Yes, in a way. YouTube also uses SMT technology to translate subtitles. However, the data YouTube’s SMT engines have been trained with is different. It is not professional quality subtitle data, but vast amounts of amateur quality subtitle data found on the internet, coupled with even larger amounts of any type of parallel text data found on the web and utilized by Google Translate. Also, one should bear in mind that many ‘issues’ found in YouTube subtitles, such as poor subtitle segmentation, are a result of the input text, which in some cases is an automatic transcription of the source audio. Thus, errors in these transcriptions (including segmentation of text in subtitle format) are propagated in the ‘automatic subtitles’ provided by YouTube.
SUMAT also uses SMT engines built with the Moses toolkit. This is an open source toolkit that has been developed as part of another EU-funded project. In SUMAT, the SMT engines have been trained with professional quality subtitle data in the 14 language pairs we deal with in the project, and supplemented with other freely available data. Various techniques have been used to improve the core SMT systems (e.g. refined data selection, translation model combination, etc.), with the aim of ironing out translation problems and improving the quality of the MT output. Furthermore, the MT output of SUMAT has been evaluated by professional subtitlers. Human evaluation is the most costly and time-consuming part of any MT project, and this is why SUMAT is so special: we are dedicating almost an entire year to such human evaluation. We have already completed the 1st round of this evaluation, where we focused on the quality output of the system, and we have now moved on to the 2nd round which focuses on measuring the productivity gain that the system helps subtitlers achieve.
Q7: Why do you think machine translation is needed in the field of subtitling?
I work in the entertainment market, and there alone the work volumes in recent years have skyrocketed, while at the same time clients require subtitle service providers to deliver continuous improvement on turnaround times and cost reduction. The only way I see to meet current client needs is by introducing automation to speed up the work of subtitlers.
Aside from entertainment material, there is a huge amount of other audiovisual material that needs to be made accessible to speakers of other languages. We have witnessed the rise of crowdsourcing platforms for subtitling purposes in recent years specifically as a result of this. Alternative workflows involving MT could also be used in order to make such material accessible to all. In fact, there are other EU-funded projects, such as transLectures and EU-Bridge, which are trying to achieve this level of automation for material such as academic videolectures, meetings, telephone conversations, etc.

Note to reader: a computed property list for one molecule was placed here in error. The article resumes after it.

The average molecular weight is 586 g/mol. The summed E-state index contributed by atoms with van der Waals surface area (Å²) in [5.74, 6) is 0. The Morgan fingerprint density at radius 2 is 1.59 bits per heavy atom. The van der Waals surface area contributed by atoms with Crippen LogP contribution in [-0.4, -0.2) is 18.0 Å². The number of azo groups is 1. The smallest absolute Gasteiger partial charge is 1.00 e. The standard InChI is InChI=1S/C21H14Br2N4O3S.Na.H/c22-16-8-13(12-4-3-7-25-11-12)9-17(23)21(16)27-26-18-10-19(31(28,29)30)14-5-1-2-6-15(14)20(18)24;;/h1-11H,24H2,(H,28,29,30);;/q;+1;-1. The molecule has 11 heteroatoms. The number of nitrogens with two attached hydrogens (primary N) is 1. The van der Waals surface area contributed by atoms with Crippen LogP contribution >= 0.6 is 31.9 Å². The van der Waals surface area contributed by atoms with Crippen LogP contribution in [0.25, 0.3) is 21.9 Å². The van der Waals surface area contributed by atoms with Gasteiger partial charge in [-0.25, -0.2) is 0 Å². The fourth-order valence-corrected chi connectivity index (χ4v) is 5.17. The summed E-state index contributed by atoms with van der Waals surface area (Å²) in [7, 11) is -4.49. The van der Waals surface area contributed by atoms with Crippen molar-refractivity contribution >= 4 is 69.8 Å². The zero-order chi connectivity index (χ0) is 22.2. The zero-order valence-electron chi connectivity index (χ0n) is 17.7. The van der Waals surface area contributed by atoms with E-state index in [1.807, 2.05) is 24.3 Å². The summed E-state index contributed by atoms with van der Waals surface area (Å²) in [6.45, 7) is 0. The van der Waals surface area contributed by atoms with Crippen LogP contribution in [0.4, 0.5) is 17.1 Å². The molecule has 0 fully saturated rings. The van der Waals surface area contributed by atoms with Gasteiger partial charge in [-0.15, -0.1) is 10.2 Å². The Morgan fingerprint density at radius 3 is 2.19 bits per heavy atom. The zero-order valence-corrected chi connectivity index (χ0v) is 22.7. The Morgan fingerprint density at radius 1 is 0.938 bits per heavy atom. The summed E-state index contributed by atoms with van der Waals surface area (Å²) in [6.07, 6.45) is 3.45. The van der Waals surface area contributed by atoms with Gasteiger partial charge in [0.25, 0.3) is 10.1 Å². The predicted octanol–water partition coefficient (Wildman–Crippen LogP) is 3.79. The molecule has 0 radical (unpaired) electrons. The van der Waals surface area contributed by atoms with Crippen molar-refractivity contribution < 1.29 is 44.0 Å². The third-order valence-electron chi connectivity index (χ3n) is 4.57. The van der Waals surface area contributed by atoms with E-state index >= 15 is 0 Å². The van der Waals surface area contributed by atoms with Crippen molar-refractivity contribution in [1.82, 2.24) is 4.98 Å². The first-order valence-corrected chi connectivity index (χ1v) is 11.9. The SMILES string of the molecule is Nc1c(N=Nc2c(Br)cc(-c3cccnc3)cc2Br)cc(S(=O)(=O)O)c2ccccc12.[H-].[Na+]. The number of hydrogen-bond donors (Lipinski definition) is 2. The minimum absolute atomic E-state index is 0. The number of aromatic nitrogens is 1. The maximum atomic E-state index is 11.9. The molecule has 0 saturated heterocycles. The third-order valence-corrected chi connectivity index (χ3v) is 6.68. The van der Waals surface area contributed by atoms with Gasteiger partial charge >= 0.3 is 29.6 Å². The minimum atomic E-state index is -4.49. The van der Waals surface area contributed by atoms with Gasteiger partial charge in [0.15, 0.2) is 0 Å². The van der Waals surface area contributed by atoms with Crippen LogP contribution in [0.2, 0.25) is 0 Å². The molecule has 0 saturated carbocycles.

Q8: How do you control quality of the output if it is translated by a machine?
The answer is quite simple. The output is not meant to be published as is. It is meant to be post-edited by an experienced translator/subtitler (a post editor) in order for it to reach publishable quality. So nothing changes here: it is still a human who quality-checks the output.
However, we did go through an extensive evaluation round measuring MT quality in order to finalise the SMT systems to be used in the SUMAT online service, as explained below. The point of this evaluation was to measure MT quality, pinpoint recurrent and time-consuming errors and dedicate time and resources to improving the final system output quality-wise. Retraining cycles of MT systems and other measures to improve system accuracy should also be part of MT system maintenance after system deployment, so that new post-edited data can be used to benefit the system and to ensure that the quality of the system output continues to improve.
Q9: How do you intend to measure the quality/accuracy of SUMAT?
We have designed a lengthy evaluation process specifically to measure the quality and accuracy of SUMAT. The first round of this evaluation was focused on quality: we asked the professional translator/subtitlers who participated to rank MT output on a 1-5 scale (1 being incomprehensible MT output that cannot be used, and 5 being near perfect MT output that requires little to no post-editing effort), as well as annotate recurrent MT errors according to a typology we provided, and give us their opinion on the MT output and the post-editing experience itself. The results of this evaluation showed that over 50% of the MT subtitles were ranked as 4 or 5, meaning little post-editing effort is required for the translations to reach publishable quality.